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A series of exciting championship games wrapped up the Ketchikan Little League baseball and softball regular seasons this week.

Little library, big difference? We were encouraged to learn that a resident near Fawn Mountain Elementary School took it upon herself to start a micro-library on her property. The books are free to all, and on the honor system to return them. As Barbara May, who started the micro-library in 2012, explained to the Daily News, “There was no bonding and there's no taxes and there's no roofing contract and there's no library cards or nothing.”

Scott A. Brown, 58, died June 18, 2015 of heart failure in Anchorage.
Cynthia J. Demke, 58, died June 25, 2015 in Ketchikan.
Theresa Marie (Kohl) Houtary, 82, died June 28, 2015, at home in Ketchikan.
Now that's odd

Seems that it would be a more common occurrence, but it isn’t: This Saturday, 7-9-11, qualifies as an “odd day.” That’s a date on which the day, month and year are consecutive odd numbers. It happens but six times in a century.

Our odd-day guru, teacher Ron Gordon of Redwood City, Calif., notes that this happy confluence of consecutive numerical bliss will occur but twice more this century (on 9-11-13 and 11-13-15). After that, we’ll have to wait 90 years. (That is, some of you will wait ... 2015 likely will be our final flirtation with Odd Day.)

As usual, Gordon and his artist wife (you can see her fun drawing at www.oddday.net) offer a number of thoughts to ponder on Odd Day. To wit: Why does “odd” have an odd number of letters, while “even” has an even number? Why, when you add two odd numbers, does the answer come out even? Of course, puns abound on the page. (“Look for sea odders.”) (Get it?)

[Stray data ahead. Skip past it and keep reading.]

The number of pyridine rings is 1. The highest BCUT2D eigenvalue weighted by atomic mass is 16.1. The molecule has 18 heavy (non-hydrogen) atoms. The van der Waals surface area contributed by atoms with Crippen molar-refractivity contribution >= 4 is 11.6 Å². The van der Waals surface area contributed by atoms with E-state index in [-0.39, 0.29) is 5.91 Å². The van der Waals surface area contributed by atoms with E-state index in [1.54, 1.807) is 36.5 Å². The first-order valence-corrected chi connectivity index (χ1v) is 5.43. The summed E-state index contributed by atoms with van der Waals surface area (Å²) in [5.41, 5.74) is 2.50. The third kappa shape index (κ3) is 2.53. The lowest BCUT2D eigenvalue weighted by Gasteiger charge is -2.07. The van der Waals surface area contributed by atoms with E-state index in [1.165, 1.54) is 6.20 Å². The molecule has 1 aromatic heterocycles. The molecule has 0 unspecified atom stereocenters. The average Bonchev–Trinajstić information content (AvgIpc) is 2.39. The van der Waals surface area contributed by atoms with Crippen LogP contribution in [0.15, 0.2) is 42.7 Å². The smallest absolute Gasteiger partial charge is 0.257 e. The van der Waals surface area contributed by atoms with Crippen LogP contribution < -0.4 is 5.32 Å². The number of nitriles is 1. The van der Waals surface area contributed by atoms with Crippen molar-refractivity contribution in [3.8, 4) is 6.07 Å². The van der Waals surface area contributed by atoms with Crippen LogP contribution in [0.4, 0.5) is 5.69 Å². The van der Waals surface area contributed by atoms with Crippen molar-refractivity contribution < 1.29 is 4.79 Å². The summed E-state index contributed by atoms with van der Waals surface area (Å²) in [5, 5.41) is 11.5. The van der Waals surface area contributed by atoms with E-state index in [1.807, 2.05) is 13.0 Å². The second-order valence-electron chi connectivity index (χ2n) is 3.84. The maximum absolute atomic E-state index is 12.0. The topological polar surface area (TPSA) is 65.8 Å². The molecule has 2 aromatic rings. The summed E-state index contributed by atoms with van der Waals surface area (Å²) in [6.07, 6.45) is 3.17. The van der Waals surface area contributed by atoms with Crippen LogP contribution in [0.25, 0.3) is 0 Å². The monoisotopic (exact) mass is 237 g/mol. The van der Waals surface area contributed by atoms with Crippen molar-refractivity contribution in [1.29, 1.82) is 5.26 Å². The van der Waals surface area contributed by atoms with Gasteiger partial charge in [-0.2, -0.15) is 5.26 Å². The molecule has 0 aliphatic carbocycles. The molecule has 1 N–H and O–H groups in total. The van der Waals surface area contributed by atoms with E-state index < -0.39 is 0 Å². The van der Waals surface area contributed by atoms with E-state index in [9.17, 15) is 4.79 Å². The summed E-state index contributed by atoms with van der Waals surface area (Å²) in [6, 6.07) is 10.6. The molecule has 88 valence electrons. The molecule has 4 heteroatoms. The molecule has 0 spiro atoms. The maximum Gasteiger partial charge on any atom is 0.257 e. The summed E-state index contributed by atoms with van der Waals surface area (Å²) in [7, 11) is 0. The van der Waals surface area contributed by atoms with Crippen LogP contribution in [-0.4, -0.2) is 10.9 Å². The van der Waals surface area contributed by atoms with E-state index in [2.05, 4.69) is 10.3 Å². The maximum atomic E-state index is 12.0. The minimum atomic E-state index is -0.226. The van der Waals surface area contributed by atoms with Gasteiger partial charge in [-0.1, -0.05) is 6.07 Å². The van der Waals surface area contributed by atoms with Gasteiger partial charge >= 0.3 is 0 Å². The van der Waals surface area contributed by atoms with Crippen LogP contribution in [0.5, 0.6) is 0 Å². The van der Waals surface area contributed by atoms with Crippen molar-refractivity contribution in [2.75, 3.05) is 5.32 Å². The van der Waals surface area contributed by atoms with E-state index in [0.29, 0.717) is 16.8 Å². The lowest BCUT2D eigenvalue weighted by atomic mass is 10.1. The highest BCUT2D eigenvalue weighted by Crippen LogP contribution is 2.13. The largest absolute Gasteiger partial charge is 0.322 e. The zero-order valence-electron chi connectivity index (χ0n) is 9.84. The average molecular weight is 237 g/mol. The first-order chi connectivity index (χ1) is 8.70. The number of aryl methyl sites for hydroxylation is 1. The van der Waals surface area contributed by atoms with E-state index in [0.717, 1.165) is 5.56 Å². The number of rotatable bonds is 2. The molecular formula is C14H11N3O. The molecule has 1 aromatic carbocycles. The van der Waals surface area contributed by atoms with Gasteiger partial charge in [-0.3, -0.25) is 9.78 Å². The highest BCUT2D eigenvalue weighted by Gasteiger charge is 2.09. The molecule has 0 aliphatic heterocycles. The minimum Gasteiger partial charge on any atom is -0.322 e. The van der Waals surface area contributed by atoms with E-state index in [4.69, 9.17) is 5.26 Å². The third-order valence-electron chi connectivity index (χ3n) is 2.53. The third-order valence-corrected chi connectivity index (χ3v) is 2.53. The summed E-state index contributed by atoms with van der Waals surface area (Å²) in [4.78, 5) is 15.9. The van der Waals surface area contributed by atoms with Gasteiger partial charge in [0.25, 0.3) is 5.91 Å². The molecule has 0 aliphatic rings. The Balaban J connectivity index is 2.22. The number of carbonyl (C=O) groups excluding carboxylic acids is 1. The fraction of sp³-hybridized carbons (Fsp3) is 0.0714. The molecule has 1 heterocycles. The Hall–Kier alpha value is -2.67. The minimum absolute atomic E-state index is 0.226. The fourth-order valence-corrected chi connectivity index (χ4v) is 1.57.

This year, there is even a Facebook event for Odd Day, hosted by Gordon’s daughter Rachel, a recent University of California-Davis grad. The celebration includes an invitation to enter a contest with a somewhat oddly numbered cash prize ($791.1) for such things as writing an Odd Ode.

Those who “attend” such a gathering, while we wouldn’t like to brand them as, er, odd (and, writing this column, do we have standing to call such folks “them”?), do have what some might consider a different way of looking at things. For instance, one wall-writer muses, “It’s hard to believe Square Root Day (2/2/04) was seven years ago.” We say “some might consider” that an odd comment because once we read it, we fondly remembered Square Root Day with a hint of nostalgia ourselves and did indeed find it difficult to believe seven years had elapsed.

On his website devoted to Odd Day, Gordon explains why he celebrates Odd Day but not its opposite.

“It’s one thing to encourage folks to do something odd for fun. But it’s very different to urge them to get even with someone.”

Odd things for Odd Day: Share it with friends, “It’s kind of like a secret that you can’t help sharing. A little math, a little smile, a little fun —?that’s Odd Day!”

We’re awed.